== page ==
Webinar - Wildfire and Climate Change Adaptation of Western North American Forests: A Case for Proactive Management

Description

Experts tell the story of forest change since colonization, and share insights and answer questions about how we might steward a legacy of forest change and mitigate climate change impacts.

Presenters:

  • Susan Prichard, Research Scientist with University of Washington
  • Keala Hagmann, Research Ecologist with Applegate Forestry, LLC and University of Washington
  • Paul Hessburg Sr., Research Landscape Ecologist with USDA Forest Service and Professor with University of Washington

Climate change and wildfires pose an existential threat to western North American forests, a reality which necessitates place-based strategies to increase their resilience – if forests are to be widely conserved. EuroAmerican colonization, development, and management, along with fire suppression, have contributed to widespread fire exclusion and changes in forest structure, composition, and wildfire regimes. Past selection cutting removed large fire- and drought-resilient trees, allowing for widespread infilling of fire sensitive trees. All of these factors contributed to current forest vulnerability. In an Ecological Applications Feature, the presenters offered three articles that formally reviewed the evidence of forest changes, discussed 10 common questions about the utility of mitigation measures, and presented the need for climate and wildfire adaptation of modern forests. In this extended Consortium webinar, Dr. Keala Hagmann will review a century of research evidence detailing widespread changes to forested landscapes and wildfire regimes. Dr. Susan Prichard will review common questions surrounding the application and relevance of mitigation measures to remedy the documented changes. Dr. Paul Hessburg will present the case for intentional adaptive management to reverse these changes. Following their presentations, the speakers will lead a discussion on reframing management direction and current barriers to increasing the pace and scale of forest adaptation.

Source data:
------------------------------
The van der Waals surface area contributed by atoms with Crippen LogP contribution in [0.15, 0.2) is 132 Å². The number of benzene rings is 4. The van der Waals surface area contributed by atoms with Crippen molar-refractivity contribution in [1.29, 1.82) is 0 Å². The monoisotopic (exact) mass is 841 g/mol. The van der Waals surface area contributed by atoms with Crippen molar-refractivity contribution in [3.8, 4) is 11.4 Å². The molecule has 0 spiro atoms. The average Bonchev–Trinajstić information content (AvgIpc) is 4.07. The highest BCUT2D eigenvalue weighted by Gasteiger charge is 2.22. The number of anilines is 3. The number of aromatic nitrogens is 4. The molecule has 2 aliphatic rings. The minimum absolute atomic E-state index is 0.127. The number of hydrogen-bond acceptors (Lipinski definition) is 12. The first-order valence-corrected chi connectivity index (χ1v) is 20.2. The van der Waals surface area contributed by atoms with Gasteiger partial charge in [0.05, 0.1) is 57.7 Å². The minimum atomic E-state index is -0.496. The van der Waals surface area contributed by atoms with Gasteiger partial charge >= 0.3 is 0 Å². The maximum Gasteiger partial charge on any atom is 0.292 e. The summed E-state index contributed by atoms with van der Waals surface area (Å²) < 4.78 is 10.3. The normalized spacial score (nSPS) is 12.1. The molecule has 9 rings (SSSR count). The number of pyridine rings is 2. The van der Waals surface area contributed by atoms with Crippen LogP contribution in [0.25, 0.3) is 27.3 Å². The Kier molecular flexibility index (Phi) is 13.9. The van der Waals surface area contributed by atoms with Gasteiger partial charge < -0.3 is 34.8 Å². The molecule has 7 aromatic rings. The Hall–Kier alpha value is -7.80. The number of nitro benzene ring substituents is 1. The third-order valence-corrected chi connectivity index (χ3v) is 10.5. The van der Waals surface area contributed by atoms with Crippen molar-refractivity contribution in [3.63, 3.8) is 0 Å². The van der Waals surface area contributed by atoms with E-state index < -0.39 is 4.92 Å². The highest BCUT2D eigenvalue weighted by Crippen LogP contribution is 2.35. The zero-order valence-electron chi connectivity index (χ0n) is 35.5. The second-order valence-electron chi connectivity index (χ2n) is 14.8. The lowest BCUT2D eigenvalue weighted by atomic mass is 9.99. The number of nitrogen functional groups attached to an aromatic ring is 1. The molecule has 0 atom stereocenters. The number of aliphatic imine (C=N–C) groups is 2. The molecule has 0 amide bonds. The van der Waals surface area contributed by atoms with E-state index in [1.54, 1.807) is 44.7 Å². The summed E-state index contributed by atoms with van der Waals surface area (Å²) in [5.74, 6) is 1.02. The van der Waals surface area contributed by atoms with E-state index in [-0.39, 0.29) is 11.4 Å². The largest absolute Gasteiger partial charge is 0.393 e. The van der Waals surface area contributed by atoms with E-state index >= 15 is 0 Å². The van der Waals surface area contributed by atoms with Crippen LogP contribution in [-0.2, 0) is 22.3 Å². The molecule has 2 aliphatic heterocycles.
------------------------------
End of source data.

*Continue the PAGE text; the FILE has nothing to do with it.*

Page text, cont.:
Hosted by the Southwest Fire Science Consoritum

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